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Fr. Dwight Longenecker2020-08-12T17:27:35-04:00

Welcome to Standing on My Head

I started blogging in 2006 when blogs were something new. I wanted to stand things on their head in a Chestertonian spirit but figured the material was unlikely to get published elsewhere. I was surprised when the blog readership took off, so I kept going– considering it to be a ministry in the new media.

Although I don’t blog at Patheos any longer, all that archived material from fourteen years of blogging is available without charge at Patheos here All my new blog posts continue to be free of charge at this location. In the Archived Articles section of the website there is much more from years of writing for other magazines, papers, journals and websites.

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Standing on My Head

“A scene is often most clearly seen when it is seen upside down.” G.K.Chesterton

The Complexities of Color

The other day I joked on Twitter about the irony that the phrase "colored people" was not allowed but "people of color" was okay. An African American replied with a good explanation. There were two reasons: "colored people" was associated with the slavery of the past, but the reason that interested me more concerned grammatical construction. "Colored people" defines the person by their color and people are more than their skin color. I like that. It's the same reason we should not refer to "gay people" or "homosexuals" but use the terminology "people who experience same sex attraction." A person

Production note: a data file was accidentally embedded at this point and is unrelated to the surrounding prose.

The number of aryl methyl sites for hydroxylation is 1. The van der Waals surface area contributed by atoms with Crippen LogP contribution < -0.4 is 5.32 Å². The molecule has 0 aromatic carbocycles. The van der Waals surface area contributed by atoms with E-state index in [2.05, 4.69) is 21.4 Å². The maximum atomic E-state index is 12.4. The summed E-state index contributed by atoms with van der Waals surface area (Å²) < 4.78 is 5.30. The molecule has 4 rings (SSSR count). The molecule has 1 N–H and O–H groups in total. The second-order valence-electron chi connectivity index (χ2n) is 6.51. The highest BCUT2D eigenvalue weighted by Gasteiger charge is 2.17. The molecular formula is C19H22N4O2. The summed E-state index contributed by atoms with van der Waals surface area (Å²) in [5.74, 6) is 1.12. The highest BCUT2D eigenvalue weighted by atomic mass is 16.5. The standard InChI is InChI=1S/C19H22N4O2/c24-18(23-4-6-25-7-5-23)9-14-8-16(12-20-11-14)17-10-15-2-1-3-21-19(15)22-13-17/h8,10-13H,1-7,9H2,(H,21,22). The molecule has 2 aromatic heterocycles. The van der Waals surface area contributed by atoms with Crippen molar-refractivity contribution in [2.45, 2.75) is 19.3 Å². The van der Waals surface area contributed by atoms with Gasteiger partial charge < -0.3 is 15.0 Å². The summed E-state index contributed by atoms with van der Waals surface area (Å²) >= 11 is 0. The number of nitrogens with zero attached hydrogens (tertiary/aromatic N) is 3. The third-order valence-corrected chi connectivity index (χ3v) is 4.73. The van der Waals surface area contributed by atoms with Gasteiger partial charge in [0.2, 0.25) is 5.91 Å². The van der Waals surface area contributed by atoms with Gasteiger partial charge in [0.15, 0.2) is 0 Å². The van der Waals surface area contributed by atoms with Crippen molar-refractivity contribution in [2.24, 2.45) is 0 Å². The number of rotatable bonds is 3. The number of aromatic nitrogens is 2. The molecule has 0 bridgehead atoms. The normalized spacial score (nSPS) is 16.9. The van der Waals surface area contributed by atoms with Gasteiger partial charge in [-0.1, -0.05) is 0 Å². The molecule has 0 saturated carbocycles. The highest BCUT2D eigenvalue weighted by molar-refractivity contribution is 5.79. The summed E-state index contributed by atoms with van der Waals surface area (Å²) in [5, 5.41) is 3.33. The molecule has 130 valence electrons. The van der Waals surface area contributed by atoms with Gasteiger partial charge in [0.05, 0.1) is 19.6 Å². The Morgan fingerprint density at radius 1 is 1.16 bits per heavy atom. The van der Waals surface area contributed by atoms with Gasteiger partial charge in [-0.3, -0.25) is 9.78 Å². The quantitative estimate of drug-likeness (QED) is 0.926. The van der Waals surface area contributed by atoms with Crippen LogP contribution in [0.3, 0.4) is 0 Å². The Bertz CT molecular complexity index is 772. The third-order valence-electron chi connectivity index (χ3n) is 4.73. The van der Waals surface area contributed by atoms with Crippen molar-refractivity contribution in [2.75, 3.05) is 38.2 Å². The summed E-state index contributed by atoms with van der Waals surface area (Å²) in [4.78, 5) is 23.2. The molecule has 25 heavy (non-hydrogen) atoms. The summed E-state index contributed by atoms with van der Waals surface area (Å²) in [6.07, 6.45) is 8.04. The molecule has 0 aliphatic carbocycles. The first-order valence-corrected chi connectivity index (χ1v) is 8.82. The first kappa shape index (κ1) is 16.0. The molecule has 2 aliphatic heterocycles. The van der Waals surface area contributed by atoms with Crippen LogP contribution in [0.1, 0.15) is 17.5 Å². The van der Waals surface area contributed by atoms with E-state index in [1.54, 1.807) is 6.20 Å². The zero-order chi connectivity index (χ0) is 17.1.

August 14th, 2020|0 Comments

The Sign of Joy

When I was an Anglican priest I used to walk from my apartment over to church for evening prayer every day. On the way I would walk past the house of a Jehovah's Witness. This particular JW was the sort of man who always had his hair combed, the car washed and probably went to bed wearing a necktie. Well he began to watch my daily walk and took to standing by his garden fence to try to engage me in conversation. He'd say things like, "Excuse me, but have you ever thought that we might be living in the

August 13th, 2020|Comments Off on The Sign of Joy

The Church in an Age of Revolution

When I was preparing my twenty three part podcast series on church history called Triumphs and Tragedies I discerned a pattern in church history. I realize we often impose patterns that aren't there and this is only a very general idea of the flow of church history, but it seemed to me that the 2000 year history of our church could be broken down into 500 year segments. The first five hundred years is the Roman period--when the church is growing, enduring persecution, formulating her doctrines, being established and developing an infrastructure and authority system. The second five hundred years

August 13th, 2020|1 Comment

Re-Branding the Catholic Church

As you drive around the American South you can't help noticing the old fashioned Baptist churches are ditching their Baptist label. Reassuring brick churches with classic style porches and steeples used to be called "First Baptist Church" or "Second Baptist Church" or "North Road Baptist Church" or maybe something with an Old Testament link like "Ebenezer Baptist Church" or "Mount Zion Baptist Church" or the ever faithful "Calvary Baptist Church." But the word "Baptist" is gone and they've all started to re-brand themselves. The old neon signs that said "Jesus Saves" or "God Loves You" are gone. I think they